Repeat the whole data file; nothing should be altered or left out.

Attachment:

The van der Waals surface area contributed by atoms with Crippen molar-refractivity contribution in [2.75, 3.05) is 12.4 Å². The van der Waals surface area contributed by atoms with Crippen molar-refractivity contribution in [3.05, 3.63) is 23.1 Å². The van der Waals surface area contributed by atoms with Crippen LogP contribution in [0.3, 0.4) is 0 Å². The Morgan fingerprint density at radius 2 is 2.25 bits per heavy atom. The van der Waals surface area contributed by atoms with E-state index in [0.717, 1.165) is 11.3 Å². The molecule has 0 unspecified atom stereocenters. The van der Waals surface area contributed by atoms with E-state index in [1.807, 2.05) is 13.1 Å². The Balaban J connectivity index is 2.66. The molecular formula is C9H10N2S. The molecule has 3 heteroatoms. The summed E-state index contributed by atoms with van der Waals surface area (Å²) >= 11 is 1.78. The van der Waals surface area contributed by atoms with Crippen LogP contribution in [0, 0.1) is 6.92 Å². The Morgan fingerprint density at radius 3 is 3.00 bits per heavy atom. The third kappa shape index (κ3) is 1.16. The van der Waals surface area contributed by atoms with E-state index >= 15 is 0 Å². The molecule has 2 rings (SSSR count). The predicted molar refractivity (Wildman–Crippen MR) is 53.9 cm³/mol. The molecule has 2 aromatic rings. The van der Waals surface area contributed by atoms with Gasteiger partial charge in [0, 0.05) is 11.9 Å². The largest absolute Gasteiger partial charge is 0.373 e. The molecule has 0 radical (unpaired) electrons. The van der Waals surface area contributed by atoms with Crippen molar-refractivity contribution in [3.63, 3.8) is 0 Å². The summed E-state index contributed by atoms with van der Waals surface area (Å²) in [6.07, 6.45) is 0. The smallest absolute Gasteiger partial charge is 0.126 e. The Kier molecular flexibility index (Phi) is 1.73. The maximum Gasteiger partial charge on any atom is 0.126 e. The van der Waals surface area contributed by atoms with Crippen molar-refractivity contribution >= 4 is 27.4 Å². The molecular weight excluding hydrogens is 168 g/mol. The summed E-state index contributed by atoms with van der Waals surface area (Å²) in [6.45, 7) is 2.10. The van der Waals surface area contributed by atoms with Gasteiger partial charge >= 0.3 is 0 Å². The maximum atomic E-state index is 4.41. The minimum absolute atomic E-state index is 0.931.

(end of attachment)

The van der Waals surface area contributed by atoms with Crippen molar-refractivity contribution in [2.75, 3.05) is 12.4 Å². The van der Waals surface area contributed by atoms with Crippen molar-refractivity contribution in [3.05, 3.63) is 23.1 Å². The van der Waals surface area contributed by atoms with Crippen LogP contribution in [0.3, 0.4) is 0 Å². The Morgan fingerprint density at radius 2 is 2.25 bits per heavy atom. The van der Waals surface area contributed by atoms with E-state index in [0.717, 1.165) is 11.3 Å². The molecule has 0 unspecified atom stereocenters. The van der Waals surface area contributed by atoms with E-state index in [1.807, 2.05) is 13.1 Å². The Balaban J connectivity index is 2.66. The molecular formula is C9H10N2S. The molecule has 3 heteroatoms. The summed E-state index contributed by atoms with van der Waals surface area (Å²) >= 11 is 1.78. The van der Waals surface area contributed by atoms with Crippen LogP contribution in [0, 0.1) is 6.92 Å². The Morgan fingerprint density at radius 3 is 3.00 bits per heavy atom. The third kappa shape index (κ3) is 1.16. The van der Waals surface area contributed by atoms with E-state index >= 15 is 0 Å². The molecule has 2 rings (SSSR count). The predicted molar refractivity (Wildman–Crippen MR) is 53.9 cm³/mol. The molecule has 2 aromatic rings. The van der Waals surface area contributed by atoms with Gasteiger partial charge in [0, 0.05) is 11.9 Å². The largest absolute Gasteiger partial charge is 0.373 e. The molecule has 0 radical (unpaired) electrons. The van der Waals surface area contributed by atoms with Crippen molar-refractivity contribution in [3.63, 3.8) is 0 Å². The summed E-state index contributed by atoms with van der Waals surface area (Å²) in [6.07, 6.45) is 0. The smallest absolute Gasteiger partial charge is 0.126 e. The Kier molecular flexibility index (Phi) is 1.73. The maximum Gasteiger partial charge on any atom is 0.126 e. The van der Waals surface area contributed by atoms with Crippen molar-refractivity contribution >= 4 is 27.4 Å². The molecular weight excluding hydrogens is 168 g/mol. The summed E-state index contributed by atoms with van der Waals surface area (Å²) in [6.45, 7) is 2.10. The van der Waals surface area contributed by atoms with Gasteiger partial charge >= 0.3 is 0 Å². The maximum atomic E-state index is 4.41. The minimum absolute atomic E-state index is 0.931.